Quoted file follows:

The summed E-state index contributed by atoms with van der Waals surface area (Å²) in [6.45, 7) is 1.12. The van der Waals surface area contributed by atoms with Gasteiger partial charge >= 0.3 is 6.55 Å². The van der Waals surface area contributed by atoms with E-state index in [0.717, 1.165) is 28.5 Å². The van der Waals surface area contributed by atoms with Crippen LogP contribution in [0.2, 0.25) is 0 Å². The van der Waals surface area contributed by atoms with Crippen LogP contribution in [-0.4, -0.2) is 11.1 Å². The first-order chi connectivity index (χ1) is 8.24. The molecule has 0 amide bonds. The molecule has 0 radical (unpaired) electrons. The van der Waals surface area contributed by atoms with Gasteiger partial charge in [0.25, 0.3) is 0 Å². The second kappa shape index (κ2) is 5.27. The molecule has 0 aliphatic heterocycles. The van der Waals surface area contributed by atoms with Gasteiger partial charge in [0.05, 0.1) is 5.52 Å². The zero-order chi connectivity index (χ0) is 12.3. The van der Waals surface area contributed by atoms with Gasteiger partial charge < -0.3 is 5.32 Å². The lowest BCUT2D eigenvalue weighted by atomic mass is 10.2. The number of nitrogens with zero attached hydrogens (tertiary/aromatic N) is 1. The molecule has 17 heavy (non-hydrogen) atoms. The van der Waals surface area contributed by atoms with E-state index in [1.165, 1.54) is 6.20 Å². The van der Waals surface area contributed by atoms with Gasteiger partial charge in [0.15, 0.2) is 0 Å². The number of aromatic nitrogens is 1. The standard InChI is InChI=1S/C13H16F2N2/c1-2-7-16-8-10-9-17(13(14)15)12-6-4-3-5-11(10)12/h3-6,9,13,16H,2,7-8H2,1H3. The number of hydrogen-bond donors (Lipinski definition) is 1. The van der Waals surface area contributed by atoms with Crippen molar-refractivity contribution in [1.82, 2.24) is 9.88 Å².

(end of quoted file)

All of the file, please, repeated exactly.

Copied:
The summed E-state index contributed by atoms with van der Waals surface area (Å²) in [6.45, 7) is 1.12. The van der Waals surface area contributed by atoms with Gasteiger partial charge >= 0.3 is 6.55 Å². The van der Waals surface area contributed by atoms with E-state index in [0.717, 1.165) is 28.5 Å². The van der Waals surface area contributed by atoms with Crippen LogP contribution in [0.2, 0.25) is 0 Å². The van der Waals surface area contributed by atoms with Crippen LogP contribution in [-0.4, -0.2) is 11.1 Å². The first-order chi connectivity index (χ1) is 8.24. The molecule has 0 amide bonds. The molecule has 0 radical (unpaired) electrons. The van der Waals surface area contributed by atoms with Gasteiger partial charge in [0.25, 0.3) is 0 Å². The second kappa shape index (κ2) is 5.27. The molecule has 0 aliphatic heterocycles. The van der Waals surface area contributed by atoms with Gasteiger partial charge in [0.05, 0.1) is 5.52 Å². The zero-order chi connectivity index (χ0) is 12.3. The van der Waals surface area contributed by atoms with Gasteiger partial charge < -0.3 is 5.32 Å². The lowest BCUT2D eigenvalue weighted by atomic mass is 10.2. The number of nitrogens with zero attached hydrogens (tertiary/aromatic N) is 1. The molecule has 17 heavy (non-hydrogen) atoms. The van der Waals surface area contributed by atoms with E-state index in [1.165, 1.54) is 6.20 Å². The van der Waals surface area contributed by atoms with Gasteiger partial charge in [0.15, 0.2) is 0 Å². The number of aromatic nitrogens is 1. The standard InChI is InChI=1S/C13H16F2N2/c1-2-7-16-8-10-9-17(13(14)15)12-6-4-3-5-11(10)12/h3-6,9,13,16H,2,7-8H2,1H3. The number of hydrogen-bond donors (Lipinski definition) is 1. The van der Waals surface area contributed by atoms with Crippen molar-refractivity contribution in [1.82, 2.24) is 9.88 Å².